Exploring new characters and allowing them to unfold when cocooning up with a first draft shares some striking similarities to the sparks of a new romance. I’ve discovered myself in the odd position this month of coming face to face with both.  Of course a romantic interest vaults into my life mid NaNoWriMo.  It couldn’t happen any other way in this crazy thing I call my life, and I’ve found it interesting to see how many parallels there are to writing the first draft as the pantser I am and floating along in the initial stages of a new romance.

There’s something exhilarating about a new beginning, a fresh start, a blank slate or page.  Past mistakes can be forgotten, hopefully learned from, and a new path can be forged ahead. It’s always a risk, pen to paper, fingers to keyboard, head to head and heart to heart, but faith in the possibilities allows for a seat on an intoxicating ride.

The thrill of discovery, an inexplicable energy and adrenaline rush as everything begins to unfold astonishes. Incessant daydreaming, obsession and fascination take over. Everything else falls by the way side. Focus on anything else, near impossible. There are long, over-caffeinated days and late night whispers. Food dissolves into an afterthought. A goofy grin dominates as the bubble remains impermeable. Friends and family wonder where you’ve gone and even if present, you’re a million miles away.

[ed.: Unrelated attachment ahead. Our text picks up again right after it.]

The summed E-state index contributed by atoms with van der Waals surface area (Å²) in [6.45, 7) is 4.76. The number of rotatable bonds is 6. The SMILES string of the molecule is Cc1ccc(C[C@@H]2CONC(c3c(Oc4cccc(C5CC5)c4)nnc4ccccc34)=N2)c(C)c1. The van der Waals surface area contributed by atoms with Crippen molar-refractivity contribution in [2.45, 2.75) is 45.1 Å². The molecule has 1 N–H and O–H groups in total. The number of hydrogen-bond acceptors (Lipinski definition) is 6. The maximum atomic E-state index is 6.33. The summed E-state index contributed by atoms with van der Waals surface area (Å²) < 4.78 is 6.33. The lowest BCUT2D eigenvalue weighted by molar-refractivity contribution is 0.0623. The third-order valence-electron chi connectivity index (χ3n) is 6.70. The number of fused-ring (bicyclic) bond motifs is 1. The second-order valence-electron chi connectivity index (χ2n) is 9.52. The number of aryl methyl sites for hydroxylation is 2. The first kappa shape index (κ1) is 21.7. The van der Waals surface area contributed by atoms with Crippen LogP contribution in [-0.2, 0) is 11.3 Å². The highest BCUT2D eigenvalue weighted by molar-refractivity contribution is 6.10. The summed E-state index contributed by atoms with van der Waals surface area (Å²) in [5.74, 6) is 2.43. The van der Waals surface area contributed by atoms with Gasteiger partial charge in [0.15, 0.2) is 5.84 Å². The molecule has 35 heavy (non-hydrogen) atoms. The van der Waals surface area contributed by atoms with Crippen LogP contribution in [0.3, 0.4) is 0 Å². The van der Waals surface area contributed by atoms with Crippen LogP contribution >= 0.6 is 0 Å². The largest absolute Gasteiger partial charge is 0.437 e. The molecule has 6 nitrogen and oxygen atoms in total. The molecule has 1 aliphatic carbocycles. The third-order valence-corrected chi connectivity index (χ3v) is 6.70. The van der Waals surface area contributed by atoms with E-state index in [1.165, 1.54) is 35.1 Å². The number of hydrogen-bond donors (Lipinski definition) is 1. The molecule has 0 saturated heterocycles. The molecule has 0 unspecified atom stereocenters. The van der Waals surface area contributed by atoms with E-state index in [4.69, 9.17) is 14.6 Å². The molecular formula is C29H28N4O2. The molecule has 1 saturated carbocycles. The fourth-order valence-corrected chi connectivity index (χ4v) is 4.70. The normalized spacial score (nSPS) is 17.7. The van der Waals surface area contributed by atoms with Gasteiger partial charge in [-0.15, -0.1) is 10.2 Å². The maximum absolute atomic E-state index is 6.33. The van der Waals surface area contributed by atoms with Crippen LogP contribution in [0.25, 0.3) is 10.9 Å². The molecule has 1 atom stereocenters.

Tiny details and personality quirks present themselves. Exploration of likes and dislikes lead to unanticipated surprises and delving to uncover further layers. Self discovery and reflection lurk along with an understanding that there may need to be some editing or tweaking later to ensure everything fits properly. But it doesn’t matter now. Nothing matters in those initial moments.

Swept away in bliss over the potential of having started something incredible, trust and terror walk along a tightrope in tandem.  You never know exactly where things are going to go but maybe, just maybe, you might stumble upon something spectacular and not just another heart breaking toss in the slush pile.


***Any plotters want to weigh in on this??? I’m curious to see if you feel any differently!

Writers Need Not Venture Out

I knew it existed. I’d heard about the amusing things people have found and had checked it out before, but today I discovered Google Maps Street View’s potential.  For writing.

It went a little something like this:  Two characters were strolling along a street I was vaguely familiar with. I knew they were approaching a park, but wasn’t sure how much further they had yet to travel.  I needed to know if it was feasible. The map told me it was. I kept clicking and suddenly I was looking at the exact location I wanted to write about. I had pictured a park bench in the vicinity and voila!  Not only was there one, but several!